The Honorable Sophia Grafton is the spoiled only child of the Viscount Grafton. Her father wanted to ensure that the Grafton legacy would go on and focuses on Sophia being presented at court and having a season to secure a husband who will not only take the Grafton name, but live on the family estate with Sophia. Unfortunately, Viscount Grafton was granted a large estate in Virginia. Unfortunate as he has mortgaged the family estate to not only keep up their lifestyle but to make the Virginia land profitable. This has included building a home, purchasing slaves, and planting the first tobacco crop. After Viscount Grafton’s untimely death, Sophia discovers that all she has left is the property in Virginia and she is determined to make it profitable. Traveling to Virginia with a lady’s companion, Sophia discovers that it will take courage and hard work to tame her estate. Kidnapping a French Spy that she knew from her youth, Henri, Sophia heads west. Will Sophia find love in the wilderness? Will she be able to tame her estate?
When I first started reading The Valley, I literally couldn’t put it down. I was fascinated by Sophia’s story and her journey from a spoiled brat to a sophisticated young woman. I also loved her trip to Virginia and her daring trek into the wilderness to find her estate. I love pioneer tales and loved the adventure of the motley crew that headed west with Sophia. It was an exciting adventure story.
Then I could put the book down and had a hard time focusing on the second half of the book. The story focused away from Sophia and fixated on new characters that kept moving to the community. The very last section of the book skipped far ahead in the future to descendants of the main characters. I wanted to know what had happened to the main characters. I wanted to see the love story develop between Henri and Sophia over time similar to Claire and Jamie in Outlander. Instead they were less and less in the novel and it seemed that it should have been called the Valley where everyone’s dreams come to die.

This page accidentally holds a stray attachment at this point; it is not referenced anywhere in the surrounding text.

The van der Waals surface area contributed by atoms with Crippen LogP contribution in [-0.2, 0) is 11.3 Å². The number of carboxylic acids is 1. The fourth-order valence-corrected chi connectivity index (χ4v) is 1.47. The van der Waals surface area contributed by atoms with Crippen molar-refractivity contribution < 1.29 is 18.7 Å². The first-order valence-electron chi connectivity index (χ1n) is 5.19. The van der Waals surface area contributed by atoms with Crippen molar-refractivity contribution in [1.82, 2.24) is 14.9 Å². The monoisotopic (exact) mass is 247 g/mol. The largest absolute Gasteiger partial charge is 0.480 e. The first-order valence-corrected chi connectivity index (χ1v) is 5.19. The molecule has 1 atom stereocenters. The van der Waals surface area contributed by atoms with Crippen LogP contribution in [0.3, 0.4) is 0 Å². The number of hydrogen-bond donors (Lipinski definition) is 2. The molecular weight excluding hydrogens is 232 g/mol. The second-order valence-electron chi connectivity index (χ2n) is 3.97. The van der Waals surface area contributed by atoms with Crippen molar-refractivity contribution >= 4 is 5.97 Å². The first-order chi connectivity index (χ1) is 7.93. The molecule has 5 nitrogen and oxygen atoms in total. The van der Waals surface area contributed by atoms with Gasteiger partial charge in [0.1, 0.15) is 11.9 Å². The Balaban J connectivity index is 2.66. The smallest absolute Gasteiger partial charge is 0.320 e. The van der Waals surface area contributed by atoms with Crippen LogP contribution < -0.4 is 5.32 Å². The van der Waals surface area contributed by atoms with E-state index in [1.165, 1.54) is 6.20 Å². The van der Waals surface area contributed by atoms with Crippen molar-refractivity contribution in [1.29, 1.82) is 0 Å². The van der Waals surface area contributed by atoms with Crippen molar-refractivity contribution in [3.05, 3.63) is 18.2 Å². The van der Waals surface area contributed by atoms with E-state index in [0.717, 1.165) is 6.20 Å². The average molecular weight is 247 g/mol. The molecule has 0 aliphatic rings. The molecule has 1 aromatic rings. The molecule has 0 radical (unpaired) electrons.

I also wasn’t sure about the reality of the community they build in the wilderness with freed escaped slaves, Native Americans, and white Europeans all living together and intermarrying. It would be a wonderful community and the best of America, but is that realistic for the times? I’ve never read about a community like this before. I would have loved an Afterword that could have explained the research used and any such similar communities happening in American history.
Overall, The Valley starts strong as a tale of a young sophisticated woman growing up and discovering adventure in 18th century Virginia, but meanders and loses focus as too many characters are added in the second half of the novel.
Have you ever read a book that changed course half way through? Did you like it or not?
What is your favorite frontier adventure novel?
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